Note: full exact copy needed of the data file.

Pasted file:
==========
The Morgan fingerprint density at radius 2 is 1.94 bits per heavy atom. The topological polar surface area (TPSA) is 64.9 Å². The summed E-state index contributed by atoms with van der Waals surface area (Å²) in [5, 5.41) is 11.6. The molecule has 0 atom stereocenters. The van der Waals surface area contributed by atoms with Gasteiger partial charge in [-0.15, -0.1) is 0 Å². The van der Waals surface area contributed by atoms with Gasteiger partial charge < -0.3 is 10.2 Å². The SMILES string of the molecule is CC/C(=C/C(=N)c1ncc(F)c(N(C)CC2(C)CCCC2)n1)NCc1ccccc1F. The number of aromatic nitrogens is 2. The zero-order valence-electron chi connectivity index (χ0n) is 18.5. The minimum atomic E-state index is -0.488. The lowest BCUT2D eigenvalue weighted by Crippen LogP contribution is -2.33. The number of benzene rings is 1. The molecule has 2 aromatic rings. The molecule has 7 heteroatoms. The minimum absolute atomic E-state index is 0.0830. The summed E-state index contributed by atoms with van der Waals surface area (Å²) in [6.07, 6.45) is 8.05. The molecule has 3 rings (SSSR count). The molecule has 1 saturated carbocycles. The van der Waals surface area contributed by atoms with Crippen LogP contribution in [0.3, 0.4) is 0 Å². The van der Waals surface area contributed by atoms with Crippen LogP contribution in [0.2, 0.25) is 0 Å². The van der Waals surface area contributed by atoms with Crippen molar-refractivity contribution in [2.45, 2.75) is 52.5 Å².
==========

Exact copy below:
The Morgan fingerprint density at radius 2 is 1.94 bits per heavy atom. The topological polar surface area (TPSA) is 64.9 Å². The summed E-state index contributed by atoms with van der Waals surface area (Å²) in [5, 5.41) is 11.6. The molecule has 0 atom stereocenters. The van der Waals surface area contributed by atoms with Gasteiger partial charge in [-0.15, -0.1) is 0 Å². The van der Waals surface area contributed by atoms with Gasteiger partial charge < -0.3 is 10.2 Å². The SMILES string of the molecule is CC/C(=C/C(=N)c1ncc(F)c(N(C)CC2(C)CCCC2)n1)NCc1ccccc1F. The number of aromatic nitrogens is 2. The zero-order valence-electron chi connectivity index (χ0n) is 18.5. The minimum atomic E-state index is -0.488. The lowest BCUT2D eigenvalue weighted by Crippen LogP contribution is -2.33. The number of benzene rings is 1. The molecule has 2 aromatic rings. The molecule has 7 heteroatoms. The minimum absolute atomic E-state index is 0.0830. The summed E-state index contributed by atoms with van der Waals surface area (Å²) in [6.07, 6.45) is 8.05. The molecule has 3 rings (SSSR count). The molecule has 1 saturated carbocycles. The van der Waals surface area contributed by atoms with Crippen LogP contribution in [0.3, 0.4) is 0 Å². The van der Waals surface area contributed by atoms with Crippen LogP contribution in [0.2, 0.25) is 0 Å². The van der Waals surface area contributed by atoms with Crippen molar-refractivity contribution in [2.45, 2.75) is 52.5 Å².